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Photo: Nicholas Kamm/AFP/Getty Images

Reflecting widespread concerns within his party, House Minority Leader Kevin McCarthy has told President Trump he disagrees with the Trump administration's attempt to get the entire Affordable Care Act thrown out in court.

McCarthy told Trump over the phone that the decision made no sense — especially after Democrats killed Republicans in the midterms in part over the issue of pre-existing conditions, according to two sources familiar with their recent conversation. As Bloomberg's Sahil Kapur points out — health care was the top issue for 2018 midterm voters, and voters who cared most about health care favored Democrats over Republicans by more than 50 percentage points.

The big picture: McCarthy is far from alone in his view. Multiple GOP sources — from the most conservative to the most moderate wing of the party — have told Axios that they can't fathom why the president would want to re-litigate an issue that has been a clear loser for Republicans.

  • A senior House Republican aide texted: "Members feel like [the Mueller report announcement] was great and Trump stepped all over that message with the Obamacare lawsuit announcement."
  • They’re also exasperated about Trump’s substance-free declaration that Republicans will become "The Party of Healthcare.” Republicans aren’t united on health care, and they have been unable to advance a replacement for the ACA.

Driving the news: The Justice Department changed its position Monday night in a lawsuit filed by Republican attorneys general.

  • Those state officials want the courts to strike down the ACA’s individual mandate and throw out the rest of the law along with it. A district court judge agreed with them in December, ruling the entire law invalid.
  • DOJ had been arguing that the courts should toss the mandate and protections for people with pre-existing conditions, while letting the rest of the law stand. But it now says it agrees with the lower court’s ruling striking down the entire ACA.

Why it matters: If DOJ gets its way, the ACA’s insurance exchanges and Medicaid expansion would vanish, stripping health care coverage from more than 20 million people. And the loss of unrelated ACA provisions would reverberate throughout the health care system.

The intrigue: As Politico's Eliana Johnson first reported — and Axios has confirmed — "The Trump administration’s surprising move to invalidate Obamacare on Monday came despite the opposition of two key Cabinet secretaries: Health and Human Services Secretary Alex Azar and Attorney General William Barr."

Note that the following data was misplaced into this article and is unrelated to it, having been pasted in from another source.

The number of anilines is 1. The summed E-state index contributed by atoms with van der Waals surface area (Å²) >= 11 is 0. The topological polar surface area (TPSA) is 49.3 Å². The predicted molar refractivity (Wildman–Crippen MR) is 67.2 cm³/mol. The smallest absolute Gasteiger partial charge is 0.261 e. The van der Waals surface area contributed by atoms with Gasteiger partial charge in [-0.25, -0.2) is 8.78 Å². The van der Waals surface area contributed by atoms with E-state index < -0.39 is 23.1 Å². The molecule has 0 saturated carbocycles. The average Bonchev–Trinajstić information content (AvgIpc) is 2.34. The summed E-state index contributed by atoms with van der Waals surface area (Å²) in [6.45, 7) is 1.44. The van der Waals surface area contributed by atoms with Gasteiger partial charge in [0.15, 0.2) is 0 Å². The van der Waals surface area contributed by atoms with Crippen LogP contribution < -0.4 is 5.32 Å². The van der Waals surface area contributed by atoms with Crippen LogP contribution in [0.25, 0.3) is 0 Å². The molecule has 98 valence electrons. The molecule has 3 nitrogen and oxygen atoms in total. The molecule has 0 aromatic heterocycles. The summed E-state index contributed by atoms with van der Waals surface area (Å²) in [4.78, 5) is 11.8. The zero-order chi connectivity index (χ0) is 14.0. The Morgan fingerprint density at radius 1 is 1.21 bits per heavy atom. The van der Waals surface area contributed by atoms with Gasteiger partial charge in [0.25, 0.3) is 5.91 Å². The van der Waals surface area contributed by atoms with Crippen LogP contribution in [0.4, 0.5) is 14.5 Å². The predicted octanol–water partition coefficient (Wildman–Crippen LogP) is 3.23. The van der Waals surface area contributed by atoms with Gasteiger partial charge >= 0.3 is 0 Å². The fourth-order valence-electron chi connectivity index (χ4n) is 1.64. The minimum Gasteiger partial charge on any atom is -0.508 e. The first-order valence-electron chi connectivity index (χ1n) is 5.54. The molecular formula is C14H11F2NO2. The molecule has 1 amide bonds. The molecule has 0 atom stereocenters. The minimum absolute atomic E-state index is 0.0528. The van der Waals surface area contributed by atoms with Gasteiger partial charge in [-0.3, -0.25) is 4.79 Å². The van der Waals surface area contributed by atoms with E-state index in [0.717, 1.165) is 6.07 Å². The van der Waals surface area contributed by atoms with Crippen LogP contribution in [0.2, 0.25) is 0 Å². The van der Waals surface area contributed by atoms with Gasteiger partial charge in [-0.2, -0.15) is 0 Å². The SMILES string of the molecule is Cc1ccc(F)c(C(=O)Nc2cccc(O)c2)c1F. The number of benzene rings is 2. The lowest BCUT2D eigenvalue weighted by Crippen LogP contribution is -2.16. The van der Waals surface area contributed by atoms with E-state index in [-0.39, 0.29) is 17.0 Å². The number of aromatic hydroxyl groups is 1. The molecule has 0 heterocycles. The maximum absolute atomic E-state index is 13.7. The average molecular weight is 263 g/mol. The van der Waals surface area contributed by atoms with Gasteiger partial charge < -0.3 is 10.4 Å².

• Republican officials are privately blaming Trump's chief of staff Mick Mulvaney, domestic policy chief Joe Grogan, and acting director of the Office of Management and Budget Russ Vought for engineering the new position.

“I’m appalled,” Sen. Susan Collins told Axios. “I think the Justice Department has a duty to defend the duly enacted laws.”

  • “I’m going to be writing to the attorney general to express my views on this,” she said. “I was surprised and disappointed. If the president disagrees with a law, then he should should ask Congress to repeal or change that law. He should not try to get rid of it through the courts."

Several Republican senators told Axios they were surprised Trump spent most of the Senate GOP lunch on Tuesday on health care. Trump led with health care and went back to it several times during the meeting. "He's clearly very passionate about it," Sen. John Kennedy said. "It was one of few times at these things the president spoke more than the senators."

The other side: An administration official who supports the new DOJ position and is frustrated by the Republican opposition tells Axios: "Burying your head in the sand and wishing the issue of health care goes away didn’t work in the midterms and it won’t work this time. Obamacare’s failures are obvious to everyone, and if Republicans abandon the field there’s no obstacle to a fully socialized system."

Go deeper:

Go deeper

Prosecutor to seek hate crime charges, death penalty in Atlanta shootings

In Hopkinton, Mass., the Rally & Run To Stop Asian Hate is held to show solidarity in the wake of deadly Atlanta shootings and to mourn the loss of eight lives including six Asian women. Photo: Jonathan Wiggs/The Boston Globe via Getty Images

Prosecutors unveiled murder charges against the white man accused of shooting and killing eight people, six of whom were Asian women, at Atlanta-area spas,.AP reports.

Driving the news: A prosecutor filed notice that she plans to seek hate crime charges and the death penalty in the case.

2 hours ago - Health

Study: Over 99% of hospitalized COVID-19 patients were not vaccinated

Photo: Joe Raedle/Getty Images

The Cleveland Clinic on Tuesday released a study showing that 99.75% of patients hospitalized with COVID-19 between Jan. 1 and April 13 were not fully vaccinated, according to data provided to Axios.

Why it matters: Real-world evidence continues to show coronavirus vaccines are effective at keeping people from dying and out of hospitals. The Pfizer-BioNTech and Moderna vaccines have been found to be 95% and 94% effective, respectively, at preventing symptomatic infections.

4 hours ago - Health

Biden reaches agreements with Uber and Lyft to give free rides to vaccine sites

The Biden administration has reached agreements with ride-sharing companies Uber and Lyft to offer free rides to coronavirus vaccination sites through July 4, the White House announced Tuesday.

Why it matters: The free rides, starting in the next two weeks, are part of the Biden administration's push to administer at least one vaccine dose to 70% of U.S. adults by Independence Day.